8th choice. It might be wise, in that case, to add a constraint to say that no assignment worse than 5th
choice is given, for instance. This may cause the problem to be infeasible, i.e., there is no possible
solution. If this happens, you will have to relax the constraint on the assignments, e.g. no worse than 6th
or even 7th choice.

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Personnel scheduling for an Amusement Park 1
For employees working five consecutive days with two days off, find the schedule
which meets demand from attendance levels while minimizing payroll costs.

Sch.     Days off              Employees          Sun Mon Tue Wed Thu               Fri   Sat
A     Sunday, Monday              3               0   0   1   1   1                 1     1
B     Monday, Tuesday             5               1   0   0   1   1                 1     1
C     Tuesday, Wed.               6               1   1   0   0   1                 1     1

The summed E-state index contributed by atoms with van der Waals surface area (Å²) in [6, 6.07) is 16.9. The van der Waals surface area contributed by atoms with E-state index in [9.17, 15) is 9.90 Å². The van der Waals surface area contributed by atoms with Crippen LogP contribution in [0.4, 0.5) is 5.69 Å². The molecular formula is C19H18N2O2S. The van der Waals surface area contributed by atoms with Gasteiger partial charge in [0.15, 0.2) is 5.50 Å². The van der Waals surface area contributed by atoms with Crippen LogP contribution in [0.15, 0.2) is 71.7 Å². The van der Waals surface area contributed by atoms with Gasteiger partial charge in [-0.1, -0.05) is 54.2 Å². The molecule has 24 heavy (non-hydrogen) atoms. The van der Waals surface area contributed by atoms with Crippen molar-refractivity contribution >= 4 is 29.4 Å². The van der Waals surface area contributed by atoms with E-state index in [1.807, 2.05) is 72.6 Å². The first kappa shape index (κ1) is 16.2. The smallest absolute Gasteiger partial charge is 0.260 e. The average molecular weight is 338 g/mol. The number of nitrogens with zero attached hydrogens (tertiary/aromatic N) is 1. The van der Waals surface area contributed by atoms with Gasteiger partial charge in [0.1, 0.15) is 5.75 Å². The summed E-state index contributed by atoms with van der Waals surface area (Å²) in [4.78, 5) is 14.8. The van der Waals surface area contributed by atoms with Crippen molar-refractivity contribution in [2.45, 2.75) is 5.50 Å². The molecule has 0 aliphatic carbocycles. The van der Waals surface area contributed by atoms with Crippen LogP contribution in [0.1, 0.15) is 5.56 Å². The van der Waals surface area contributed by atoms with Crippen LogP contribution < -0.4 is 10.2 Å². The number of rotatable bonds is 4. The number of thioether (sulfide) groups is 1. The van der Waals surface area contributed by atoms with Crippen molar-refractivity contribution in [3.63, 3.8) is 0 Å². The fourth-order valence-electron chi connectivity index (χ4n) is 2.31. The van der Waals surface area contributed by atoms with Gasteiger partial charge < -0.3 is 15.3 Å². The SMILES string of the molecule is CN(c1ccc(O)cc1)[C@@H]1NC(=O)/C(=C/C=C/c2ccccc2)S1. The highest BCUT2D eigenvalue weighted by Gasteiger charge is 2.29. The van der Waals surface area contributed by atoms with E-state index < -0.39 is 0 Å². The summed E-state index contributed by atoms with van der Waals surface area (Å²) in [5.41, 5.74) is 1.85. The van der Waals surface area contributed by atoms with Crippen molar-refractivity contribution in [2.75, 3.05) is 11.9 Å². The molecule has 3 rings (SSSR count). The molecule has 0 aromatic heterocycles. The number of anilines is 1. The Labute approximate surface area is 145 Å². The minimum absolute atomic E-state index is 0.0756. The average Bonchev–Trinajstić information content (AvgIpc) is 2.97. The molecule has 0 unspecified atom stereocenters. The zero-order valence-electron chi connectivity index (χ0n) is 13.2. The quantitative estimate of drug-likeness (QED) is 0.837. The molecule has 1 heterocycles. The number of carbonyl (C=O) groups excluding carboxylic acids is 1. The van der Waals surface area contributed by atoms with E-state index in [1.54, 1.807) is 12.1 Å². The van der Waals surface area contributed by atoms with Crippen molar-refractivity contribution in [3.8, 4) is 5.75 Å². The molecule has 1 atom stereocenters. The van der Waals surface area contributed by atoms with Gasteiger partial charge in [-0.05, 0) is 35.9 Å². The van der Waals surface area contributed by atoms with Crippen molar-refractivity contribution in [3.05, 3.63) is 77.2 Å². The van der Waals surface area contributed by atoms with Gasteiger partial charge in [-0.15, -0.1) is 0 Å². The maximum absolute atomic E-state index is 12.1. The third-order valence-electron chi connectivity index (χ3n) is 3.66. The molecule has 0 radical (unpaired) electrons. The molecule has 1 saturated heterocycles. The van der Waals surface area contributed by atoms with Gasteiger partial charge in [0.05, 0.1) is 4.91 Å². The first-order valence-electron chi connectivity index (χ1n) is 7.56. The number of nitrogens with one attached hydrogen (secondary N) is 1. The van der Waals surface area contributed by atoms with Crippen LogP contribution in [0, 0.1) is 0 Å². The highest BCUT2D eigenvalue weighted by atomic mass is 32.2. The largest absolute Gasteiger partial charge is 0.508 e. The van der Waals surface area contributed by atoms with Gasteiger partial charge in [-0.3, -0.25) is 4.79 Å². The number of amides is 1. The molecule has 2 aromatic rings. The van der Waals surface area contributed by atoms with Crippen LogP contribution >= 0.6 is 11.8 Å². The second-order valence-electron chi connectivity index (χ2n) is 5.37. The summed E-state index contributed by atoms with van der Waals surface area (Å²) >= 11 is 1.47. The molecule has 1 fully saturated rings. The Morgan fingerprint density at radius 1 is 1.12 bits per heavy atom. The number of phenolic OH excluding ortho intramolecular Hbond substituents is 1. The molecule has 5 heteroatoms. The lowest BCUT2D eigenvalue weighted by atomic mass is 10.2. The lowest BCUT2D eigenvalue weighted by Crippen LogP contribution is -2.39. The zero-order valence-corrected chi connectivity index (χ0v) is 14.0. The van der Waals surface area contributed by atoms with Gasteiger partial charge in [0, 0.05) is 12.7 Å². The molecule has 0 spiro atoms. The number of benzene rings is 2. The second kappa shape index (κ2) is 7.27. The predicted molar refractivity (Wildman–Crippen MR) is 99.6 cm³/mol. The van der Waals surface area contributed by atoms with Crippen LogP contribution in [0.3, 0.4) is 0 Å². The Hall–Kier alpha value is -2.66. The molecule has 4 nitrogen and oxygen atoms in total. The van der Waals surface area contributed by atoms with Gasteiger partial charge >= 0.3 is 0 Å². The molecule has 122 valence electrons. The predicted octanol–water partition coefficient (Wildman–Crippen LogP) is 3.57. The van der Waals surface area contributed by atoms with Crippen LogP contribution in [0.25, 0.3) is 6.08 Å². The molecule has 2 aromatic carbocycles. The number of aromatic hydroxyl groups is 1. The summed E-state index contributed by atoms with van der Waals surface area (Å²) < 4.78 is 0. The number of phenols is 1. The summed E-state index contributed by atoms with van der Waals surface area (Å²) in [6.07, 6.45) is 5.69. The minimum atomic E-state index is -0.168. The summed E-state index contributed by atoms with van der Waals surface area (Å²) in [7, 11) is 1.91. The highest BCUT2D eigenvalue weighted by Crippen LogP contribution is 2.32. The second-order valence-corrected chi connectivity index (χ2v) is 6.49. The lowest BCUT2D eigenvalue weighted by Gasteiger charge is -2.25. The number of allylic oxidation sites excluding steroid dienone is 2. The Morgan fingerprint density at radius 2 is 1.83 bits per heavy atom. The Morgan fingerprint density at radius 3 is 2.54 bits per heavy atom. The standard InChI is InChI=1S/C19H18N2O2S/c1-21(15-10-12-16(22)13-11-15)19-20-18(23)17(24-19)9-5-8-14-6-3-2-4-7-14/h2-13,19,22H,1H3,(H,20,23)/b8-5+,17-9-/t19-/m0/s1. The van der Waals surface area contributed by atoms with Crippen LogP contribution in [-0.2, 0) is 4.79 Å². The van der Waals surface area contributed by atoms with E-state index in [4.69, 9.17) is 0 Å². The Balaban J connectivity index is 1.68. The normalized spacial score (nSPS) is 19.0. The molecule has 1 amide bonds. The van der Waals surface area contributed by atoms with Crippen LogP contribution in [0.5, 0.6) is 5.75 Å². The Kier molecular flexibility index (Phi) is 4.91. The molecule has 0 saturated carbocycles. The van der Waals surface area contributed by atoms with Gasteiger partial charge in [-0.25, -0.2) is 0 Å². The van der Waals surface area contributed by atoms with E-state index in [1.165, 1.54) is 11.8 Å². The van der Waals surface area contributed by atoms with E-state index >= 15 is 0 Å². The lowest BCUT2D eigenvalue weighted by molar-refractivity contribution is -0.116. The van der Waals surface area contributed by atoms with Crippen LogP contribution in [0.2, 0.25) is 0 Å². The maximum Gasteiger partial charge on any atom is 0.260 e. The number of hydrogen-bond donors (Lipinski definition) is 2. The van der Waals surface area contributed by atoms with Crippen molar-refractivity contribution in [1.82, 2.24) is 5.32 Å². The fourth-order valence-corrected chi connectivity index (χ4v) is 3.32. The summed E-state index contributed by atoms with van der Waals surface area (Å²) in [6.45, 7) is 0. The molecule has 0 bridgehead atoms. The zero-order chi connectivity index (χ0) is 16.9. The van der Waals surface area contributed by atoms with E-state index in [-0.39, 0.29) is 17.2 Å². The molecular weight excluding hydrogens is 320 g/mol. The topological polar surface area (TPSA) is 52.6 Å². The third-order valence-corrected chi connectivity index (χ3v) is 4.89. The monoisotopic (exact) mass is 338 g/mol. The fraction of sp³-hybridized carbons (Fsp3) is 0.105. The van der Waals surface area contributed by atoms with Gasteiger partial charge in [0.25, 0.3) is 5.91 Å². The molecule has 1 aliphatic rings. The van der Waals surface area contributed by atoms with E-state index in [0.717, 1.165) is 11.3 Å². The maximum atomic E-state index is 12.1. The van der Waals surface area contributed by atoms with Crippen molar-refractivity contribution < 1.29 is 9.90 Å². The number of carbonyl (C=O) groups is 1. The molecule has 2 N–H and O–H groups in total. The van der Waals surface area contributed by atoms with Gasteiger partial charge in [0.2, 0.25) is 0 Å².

D     Wed., Thursday              4               1   1   1   0   0                 1     1
E     Thursday, Friday            6               1   1   1   1   0                 0     1
F     Friday, Saturday            1               1   1   1   1   1                 0     0
G     Saturday, Sunday            0               0   1   1   1   1                 1     0

Schedule Totals:       25               22    17     14     15     15     18   24

Total Demand:                         22    17     13     14     15     18   24

Pay/Employee/Day:         \$40
Payroll/Week:             \$5,000

Problem